Final Exercises 2015: McAuliffe Speech

Governor Terry McAuliffe
Commencement Address, May 16, 2015
University of Virginia

Good morning, everybody.  You fired up?  Great.

Thank you, Rector Martin, for that kind introduction.

And let me say this, folks, as governor in Virginia, I can say whatever the heck I want and I’m telling you today, the University of Virginia is the greatest school in Virginia and in the United States of America!


President Sullivan, members of the faculty, distinguished guests, proud parents and loved ones, and above all the graduating class of 2015, it is an honor to be here with you in the great land of Thomas Jefferson–-the University of Virginia. 

I know this year that you’ve experienced what it’s like to be at the center of the public eye.  I can tell you as someone who’s been in national politics for over 40 years, I understand that feeling, and I know that sometimes it is difficult.  But let me say this, on behalf of every citizen of the Commonwealth of Virginia, we are all proud of you.  You showed the world that this University can triumph over any obstacle because of the education and values this fine institution instills in its students every single day.

As Governor, I travel all over the Commonwealth and I must say this, folks, there is no place like Charlottesville, Virginia. 

The Grounds of UVA are filled with history and traditions, from the Rotunda to the world famous Little John’s  to our favorite place to cheer on the best college basketball team in America, John Paul Jones Arena.    Not only are you home to the two-time defending ACC regular season basketball champions in men’s basketball,  but over the last four years, you’ve won bragging rights for NCAA championships in women’s rowing,  men’s tennis , men’s soccer  and I was just informed for the first time in your history, you have placed in college snowboarding.  Congratulations.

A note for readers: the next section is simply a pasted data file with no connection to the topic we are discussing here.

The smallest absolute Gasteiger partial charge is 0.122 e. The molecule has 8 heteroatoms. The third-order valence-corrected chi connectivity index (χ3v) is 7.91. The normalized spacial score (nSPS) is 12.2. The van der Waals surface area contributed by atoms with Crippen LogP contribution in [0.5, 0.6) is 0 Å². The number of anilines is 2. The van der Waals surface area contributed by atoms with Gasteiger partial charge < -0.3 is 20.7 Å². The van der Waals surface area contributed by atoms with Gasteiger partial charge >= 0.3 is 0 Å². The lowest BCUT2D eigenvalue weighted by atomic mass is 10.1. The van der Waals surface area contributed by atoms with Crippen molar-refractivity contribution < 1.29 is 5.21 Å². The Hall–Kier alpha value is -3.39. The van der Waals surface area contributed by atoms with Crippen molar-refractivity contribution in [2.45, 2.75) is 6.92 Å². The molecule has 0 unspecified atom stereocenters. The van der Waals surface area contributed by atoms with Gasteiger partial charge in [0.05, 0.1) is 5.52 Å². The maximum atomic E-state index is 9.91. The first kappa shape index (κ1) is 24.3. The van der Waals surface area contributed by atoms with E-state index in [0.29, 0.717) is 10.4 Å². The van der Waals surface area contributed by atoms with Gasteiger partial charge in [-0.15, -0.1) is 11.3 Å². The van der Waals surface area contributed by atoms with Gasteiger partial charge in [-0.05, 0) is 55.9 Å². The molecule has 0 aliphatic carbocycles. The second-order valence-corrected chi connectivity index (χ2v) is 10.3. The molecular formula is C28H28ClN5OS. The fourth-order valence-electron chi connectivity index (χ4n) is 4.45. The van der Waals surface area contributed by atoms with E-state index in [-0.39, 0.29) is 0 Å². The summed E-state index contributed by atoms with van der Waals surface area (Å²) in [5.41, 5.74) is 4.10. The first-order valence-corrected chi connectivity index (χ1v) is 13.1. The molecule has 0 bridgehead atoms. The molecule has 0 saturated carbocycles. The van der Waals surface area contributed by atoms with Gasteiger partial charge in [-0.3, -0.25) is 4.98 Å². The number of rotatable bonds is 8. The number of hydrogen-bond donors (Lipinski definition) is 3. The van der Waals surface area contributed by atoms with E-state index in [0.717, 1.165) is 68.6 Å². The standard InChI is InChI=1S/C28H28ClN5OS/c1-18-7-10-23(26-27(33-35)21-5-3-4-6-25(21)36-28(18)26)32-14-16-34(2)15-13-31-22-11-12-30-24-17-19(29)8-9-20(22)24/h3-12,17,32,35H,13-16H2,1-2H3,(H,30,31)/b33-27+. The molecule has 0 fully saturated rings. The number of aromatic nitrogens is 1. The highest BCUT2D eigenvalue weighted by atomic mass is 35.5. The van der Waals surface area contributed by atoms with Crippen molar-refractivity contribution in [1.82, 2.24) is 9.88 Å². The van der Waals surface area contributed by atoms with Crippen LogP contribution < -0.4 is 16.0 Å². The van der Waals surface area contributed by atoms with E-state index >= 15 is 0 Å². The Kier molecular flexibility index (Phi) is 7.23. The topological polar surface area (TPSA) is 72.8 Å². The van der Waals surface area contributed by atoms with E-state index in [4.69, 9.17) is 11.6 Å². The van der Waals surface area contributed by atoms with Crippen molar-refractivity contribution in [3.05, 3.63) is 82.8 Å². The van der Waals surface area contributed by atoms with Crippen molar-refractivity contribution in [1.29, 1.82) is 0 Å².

I am here to congratulate all of you for the hard work that you’ve put into today’s achievement.

I also, too, want to thank the professors, the parents, the family and friends for the support that they’ve offered you graduates to help you reach this milestone. I know they’ve asked you to clap for them, but, folks, that was a weak clap.  Let me tell you this:  I want all the graduates to stand and give the loudest cheer for your parents, your faculty, and everybody who got you here today.   Now, that’s what I’m talking about.